Confused about what kind of ear plugs are best for swimming? Here’s what you need to know about choosing the best pair to keep your ears dry.
Over years and years of laps (good grief I’m old) I’ve had the distinct pleasure (?) of having tried every single type of swimming ear plugs imaginable.
Ear plugs were a necessity from almost day one of my swimming career, and the long line of debilitating earaches I suffered through high school were a constant and painful reminder.
During this time I tried just about every set of ear plug for swimming I could get my hands on. When it came to keeping water out of my ears when swimming, I would try anything. And when those failed, I would always find myself going back to using some ear drops for swimmer’s ear.
As a young age grouper my parents dropped a couple hundred dollars on a set of custom-fitted earplugs. And through it all, there’s been one pair of ear plugs that has stood the test of time, from my earliest days as an 8-year old to this morning’s lap session at the local pool.
Here’s a breakdown of what you need to know about earplugs for swimming, and which ones are the absolute best. (Click here if you want to skip ahead to the best earplugs for swimmers..)
The Choices: Ear Plugs for Swimmers
Even though the job is relatively straight-forward—keep water out of the ear canal—the solutions vary greatly in effect and cost. Here are the different kinds of ear plugs for swimmers:
Custom plastic ear plugs. Although these were by far the most expensive pair of earplugs I’ve ever used, they were also the very worst at actually keeping water out of my ear.
They fit great, but not tightly enough against my ear to keep water out. Easily the most expensive option. (Sorry mom and dad.)
Foam earplugs. Foam earplugs, while super cheap (they are the ones that look like little foam fingertips), they are not very useful for water-born activities.
I’ve used this particular type of ear plug successfully in the past—for getting some peace and quiet while sleeping on an airplane.
Great for blocking out snoring and loud music, not so great for blocking out water.
Silicone ear plugs. The first of two types of silicone ear plugs for swimmers are these ones. The good thing about them is that they are pre-molded, meaning you can wash them after use and get a lot of mileage out of them.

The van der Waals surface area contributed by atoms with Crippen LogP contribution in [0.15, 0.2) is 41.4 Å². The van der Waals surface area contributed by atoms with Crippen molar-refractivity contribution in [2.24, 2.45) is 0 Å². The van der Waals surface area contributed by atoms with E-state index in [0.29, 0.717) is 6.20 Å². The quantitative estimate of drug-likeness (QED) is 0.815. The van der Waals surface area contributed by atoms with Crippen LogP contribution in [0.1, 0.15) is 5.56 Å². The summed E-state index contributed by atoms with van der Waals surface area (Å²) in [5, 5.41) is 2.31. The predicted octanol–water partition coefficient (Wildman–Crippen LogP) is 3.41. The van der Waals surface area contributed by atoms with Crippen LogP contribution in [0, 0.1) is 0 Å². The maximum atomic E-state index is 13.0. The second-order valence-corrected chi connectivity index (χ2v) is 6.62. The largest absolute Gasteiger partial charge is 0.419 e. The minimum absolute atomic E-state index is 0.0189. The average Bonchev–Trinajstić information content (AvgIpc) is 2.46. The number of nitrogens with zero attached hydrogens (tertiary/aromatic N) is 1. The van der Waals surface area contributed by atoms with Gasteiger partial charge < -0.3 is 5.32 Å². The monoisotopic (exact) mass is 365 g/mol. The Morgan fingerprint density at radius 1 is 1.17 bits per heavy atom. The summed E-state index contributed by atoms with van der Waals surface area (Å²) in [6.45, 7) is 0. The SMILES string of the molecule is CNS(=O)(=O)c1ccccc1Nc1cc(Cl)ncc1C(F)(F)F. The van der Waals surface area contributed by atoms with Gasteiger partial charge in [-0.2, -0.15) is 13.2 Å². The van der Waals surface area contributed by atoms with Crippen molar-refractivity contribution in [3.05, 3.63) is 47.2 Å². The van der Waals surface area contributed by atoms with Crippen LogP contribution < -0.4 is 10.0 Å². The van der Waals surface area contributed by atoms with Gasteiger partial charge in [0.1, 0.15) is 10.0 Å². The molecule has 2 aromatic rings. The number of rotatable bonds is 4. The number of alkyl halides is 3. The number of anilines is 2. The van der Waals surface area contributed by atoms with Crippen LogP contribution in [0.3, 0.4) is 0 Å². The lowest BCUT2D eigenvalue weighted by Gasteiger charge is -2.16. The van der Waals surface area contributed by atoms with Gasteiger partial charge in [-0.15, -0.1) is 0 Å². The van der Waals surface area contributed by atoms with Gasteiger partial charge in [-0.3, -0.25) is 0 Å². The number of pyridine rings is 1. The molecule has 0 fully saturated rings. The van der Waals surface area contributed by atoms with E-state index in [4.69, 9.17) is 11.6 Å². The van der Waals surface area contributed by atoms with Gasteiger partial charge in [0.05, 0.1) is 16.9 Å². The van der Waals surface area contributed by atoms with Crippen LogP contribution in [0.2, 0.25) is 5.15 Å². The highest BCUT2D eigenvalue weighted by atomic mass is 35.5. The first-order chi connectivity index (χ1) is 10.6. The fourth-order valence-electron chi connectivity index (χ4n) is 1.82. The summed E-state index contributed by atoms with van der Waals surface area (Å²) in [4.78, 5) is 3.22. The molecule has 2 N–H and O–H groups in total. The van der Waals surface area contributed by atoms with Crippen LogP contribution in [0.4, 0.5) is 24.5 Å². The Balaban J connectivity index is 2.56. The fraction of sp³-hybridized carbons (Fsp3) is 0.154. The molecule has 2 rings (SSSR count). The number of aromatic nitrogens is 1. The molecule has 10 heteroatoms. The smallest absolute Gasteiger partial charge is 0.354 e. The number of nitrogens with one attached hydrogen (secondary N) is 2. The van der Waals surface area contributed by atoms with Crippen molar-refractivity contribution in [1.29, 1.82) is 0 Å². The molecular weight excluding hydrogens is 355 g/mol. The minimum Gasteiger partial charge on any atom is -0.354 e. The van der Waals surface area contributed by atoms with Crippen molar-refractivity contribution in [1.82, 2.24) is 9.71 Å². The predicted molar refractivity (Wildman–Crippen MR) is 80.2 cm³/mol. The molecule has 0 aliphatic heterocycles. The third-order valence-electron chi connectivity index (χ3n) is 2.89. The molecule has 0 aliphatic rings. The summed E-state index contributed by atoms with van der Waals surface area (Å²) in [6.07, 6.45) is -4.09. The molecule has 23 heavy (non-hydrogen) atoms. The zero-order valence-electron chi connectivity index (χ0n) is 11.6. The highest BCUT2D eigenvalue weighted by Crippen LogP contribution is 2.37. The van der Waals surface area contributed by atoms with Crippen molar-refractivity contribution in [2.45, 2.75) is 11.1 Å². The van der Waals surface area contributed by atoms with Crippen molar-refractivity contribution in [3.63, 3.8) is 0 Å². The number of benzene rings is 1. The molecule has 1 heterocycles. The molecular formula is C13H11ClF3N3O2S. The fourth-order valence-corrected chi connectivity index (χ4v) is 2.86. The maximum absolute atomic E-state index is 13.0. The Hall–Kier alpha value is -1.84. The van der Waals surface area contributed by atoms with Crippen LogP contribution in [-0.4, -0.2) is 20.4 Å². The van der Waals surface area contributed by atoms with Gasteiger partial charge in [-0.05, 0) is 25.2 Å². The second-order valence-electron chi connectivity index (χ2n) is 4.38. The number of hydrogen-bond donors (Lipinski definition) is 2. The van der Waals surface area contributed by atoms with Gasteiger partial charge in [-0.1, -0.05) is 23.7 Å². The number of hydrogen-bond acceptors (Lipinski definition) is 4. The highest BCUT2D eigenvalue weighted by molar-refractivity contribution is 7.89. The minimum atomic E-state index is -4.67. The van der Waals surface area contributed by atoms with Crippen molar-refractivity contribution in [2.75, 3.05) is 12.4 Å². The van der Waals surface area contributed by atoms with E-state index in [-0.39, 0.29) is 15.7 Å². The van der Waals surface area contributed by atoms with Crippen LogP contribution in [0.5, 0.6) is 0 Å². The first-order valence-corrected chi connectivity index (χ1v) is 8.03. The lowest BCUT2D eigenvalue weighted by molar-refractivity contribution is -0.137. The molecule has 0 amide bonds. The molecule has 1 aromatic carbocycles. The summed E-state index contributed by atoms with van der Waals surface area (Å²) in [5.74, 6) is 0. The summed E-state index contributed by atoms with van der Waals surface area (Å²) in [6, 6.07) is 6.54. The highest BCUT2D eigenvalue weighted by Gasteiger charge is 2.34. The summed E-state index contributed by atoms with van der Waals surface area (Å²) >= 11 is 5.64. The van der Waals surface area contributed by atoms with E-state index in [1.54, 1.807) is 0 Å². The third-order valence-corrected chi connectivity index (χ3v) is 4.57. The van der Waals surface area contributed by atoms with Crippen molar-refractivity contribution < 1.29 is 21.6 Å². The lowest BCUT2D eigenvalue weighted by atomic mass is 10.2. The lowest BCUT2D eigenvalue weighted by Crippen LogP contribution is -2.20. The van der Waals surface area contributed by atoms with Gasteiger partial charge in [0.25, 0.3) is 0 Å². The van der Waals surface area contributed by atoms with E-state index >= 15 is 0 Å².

That being said, I’ve yet to try a pair that stayed in my ears for longer than half a lap. I’ve tried wrapping my swim cap around and over my ears (not comfortable), and used every brand I could. None worked.
Silicone putty ear plugs. These kind of ear plugs, I would say the most popular kind you see with swimmers, are made of usually somewhat clear moldable silicone that you can ball up and jam into your ear, getting a custom fit every time you use them.
Because you can fit the plug to the unique shape of your ear hole you get a tighter, less leaky fit. They are harder to clean and with regular use will only get a few weeks out of each pair.
Several different swim companies produce them (including TYR and Speedo), but there is one that has consistently produced the best ones.
The Best Ear Plugs for Swimming
Okay, so we’ve talked at length about how most ear plugs utterly stink at actually keeping water out of your ears. (You have one job, man!)
So who is the champ?
Mack’s Pillow Soft Silicone earplugs.
They are my earplug spirit animal.
They’ve been my old reliable since the very beginning, and even though I strayed at times to see what else was out there, I always come back to Mack’s.
Quite simply, they work the best. Hands down. And they are dirt cheap, making them about as good an ear plug as you can ask for.
Oddly, none of the pharmacies or sporting stores carry them where I live, so I consistently have to buy them online via Amazon.
If you do end up getting a pair, double check that you are getting the Pillow Soft Silicone Earplugs.
Mack’s also produces other kinds of earplugs, with packaging that looks exactly the same, so make sure you are getting your chlorinated hands on the Pillow Soft Silicone plugs.
You can buy a 6-pack (12 plugs in total) and load up for months of swimming with confidence and dry-ears. Boom.
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